For a narrative to be deemed feminist, it must follow a theme that elucidates gender inequalities. Susperia does not do that. The by-and-large female cast is by-and-large female cast follows the central conflict of a coven and dance studio. Most men in the film, except for two policemen the coven use as play-toys, are either out of focus or played by a woman (Tilda Swinton with a phenomenal performance as Dr. Klemperer). The dancing itself, while harsh and sporadic, is not some commentary of ending oppression caused by male dominance but one instead created by an almost religious drive.
If anything, the oppression present in the film stems from a female relationship–not from a man, but from Susie’s (Johnson’s) own abusive relationship with her mother who, when catching Susie masturbating in a closet, smashes her hand with an iron. Where a quintessential feminist film would rightfully use the oppression of woman by man to highlight gender inequality, the central conflict of the Susperia, in many ways, centers around the complexity of motherhood and the mother/daughter relationship. The coven of the Markos Dance Company itself was created by three mothers (Tears, Darkness, and Sighs). Mother Markos asks Susie to forget her mother and accept the “only mother she really needs,” so Markos may possess her body. Susie’s own mother states that Susie is her ultimate sin. There is something both beautiful and terrifying about motherhood. As Dr. Klemperer states, “Love and manipulation, they share houses very often. They are frequent bedfellows.” In motherhood, there is both love and manipulation. Mother’s can create identity. But they then must also bare responsibility and consequential blame to what they create or dwell in sadness when their creation leaves them. Susperia explores the complexity of motherhood from these perspectives. The love Madam Blanc (Swinton) has for Susie. The sin her actual mother believes that she is. And even Susie, as she grows into what she is meant to be despite the influence of the mothers that surround her, becomes the Mother of Sighs herself (Susperiorum). When Susie transcends her own identity, she does not become a heroine – but she is also not clearly evil. She holds to grace in some strange way, even after brutally killing part of the coven. She ends the torment of her “children” (the girls of the dance studio) and even grants relief to Dr. Klemperer’s PTSD all while growing into something her own mother denied and feared. There is a strangeness in all these relationships. Is it evil, or are the witches simply driven by a power play of who becomes the next coven lead? It’s not black or white. Good or evil. After all, “it pre-dates the concepts of Satan and God”.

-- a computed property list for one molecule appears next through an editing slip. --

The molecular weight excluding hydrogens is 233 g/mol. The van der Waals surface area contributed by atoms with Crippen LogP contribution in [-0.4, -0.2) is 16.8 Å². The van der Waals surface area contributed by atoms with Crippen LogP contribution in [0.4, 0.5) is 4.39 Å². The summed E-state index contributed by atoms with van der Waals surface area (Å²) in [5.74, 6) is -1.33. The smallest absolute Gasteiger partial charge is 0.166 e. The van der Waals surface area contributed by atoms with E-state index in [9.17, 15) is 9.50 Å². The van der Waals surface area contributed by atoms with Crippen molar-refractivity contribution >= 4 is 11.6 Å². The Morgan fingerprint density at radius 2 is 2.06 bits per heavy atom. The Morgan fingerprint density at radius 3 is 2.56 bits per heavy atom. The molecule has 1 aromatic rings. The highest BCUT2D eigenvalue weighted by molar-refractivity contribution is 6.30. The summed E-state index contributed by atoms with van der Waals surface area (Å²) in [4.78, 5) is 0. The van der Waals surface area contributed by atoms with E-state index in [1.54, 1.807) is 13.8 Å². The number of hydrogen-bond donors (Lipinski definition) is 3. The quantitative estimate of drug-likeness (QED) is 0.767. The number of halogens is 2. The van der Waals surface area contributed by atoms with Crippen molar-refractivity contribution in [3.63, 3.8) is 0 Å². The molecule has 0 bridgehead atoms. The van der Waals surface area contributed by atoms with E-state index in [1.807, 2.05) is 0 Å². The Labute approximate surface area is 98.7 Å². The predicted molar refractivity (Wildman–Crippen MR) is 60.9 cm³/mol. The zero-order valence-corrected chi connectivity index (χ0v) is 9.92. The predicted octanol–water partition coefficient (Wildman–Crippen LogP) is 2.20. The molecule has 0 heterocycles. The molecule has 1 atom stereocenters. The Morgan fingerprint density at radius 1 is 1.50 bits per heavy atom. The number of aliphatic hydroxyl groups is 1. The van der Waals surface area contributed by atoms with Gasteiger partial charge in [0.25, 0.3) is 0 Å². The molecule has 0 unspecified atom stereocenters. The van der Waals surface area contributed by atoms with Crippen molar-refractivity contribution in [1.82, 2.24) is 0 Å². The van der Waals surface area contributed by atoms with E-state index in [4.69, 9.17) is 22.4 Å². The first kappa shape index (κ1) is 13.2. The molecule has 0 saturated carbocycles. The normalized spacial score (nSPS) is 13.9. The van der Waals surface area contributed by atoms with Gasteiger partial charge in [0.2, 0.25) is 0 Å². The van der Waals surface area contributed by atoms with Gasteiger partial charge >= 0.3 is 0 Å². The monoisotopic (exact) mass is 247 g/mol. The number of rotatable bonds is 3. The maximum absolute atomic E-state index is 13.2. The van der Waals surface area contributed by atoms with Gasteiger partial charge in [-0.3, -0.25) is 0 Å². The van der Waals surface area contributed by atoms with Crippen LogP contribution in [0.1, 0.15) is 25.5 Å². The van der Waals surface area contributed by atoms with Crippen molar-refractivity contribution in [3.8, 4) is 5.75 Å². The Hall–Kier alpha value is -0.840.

There is something rigid about the current idea of the female narrative. Something that does not want to remove the comforting purity of women or motherhood or the objectification of sexual desire. And that may be why Susperia is not a film for everyone. It’s a raw narrative that is difficult to digest. There are women who dance and undress. Who discuss the feeling of fucking. But none of it Is sexualized. None of it pure. And it’s that discomfort that gives it every reason to be seen. In order to grow comfortable with the things in which we are not, we must allow ourselves to be exposed to them. Just like men, women have their own unique perspective of things. We are emotional and flawed. We may not be able to physically overpower a man, but we have a different foundation of strength and a different set of issues. We have stories to offer. It’s time we drop the act—the ideal image created both for us and by us—and delve into something that is real. There are so many stories that can be told.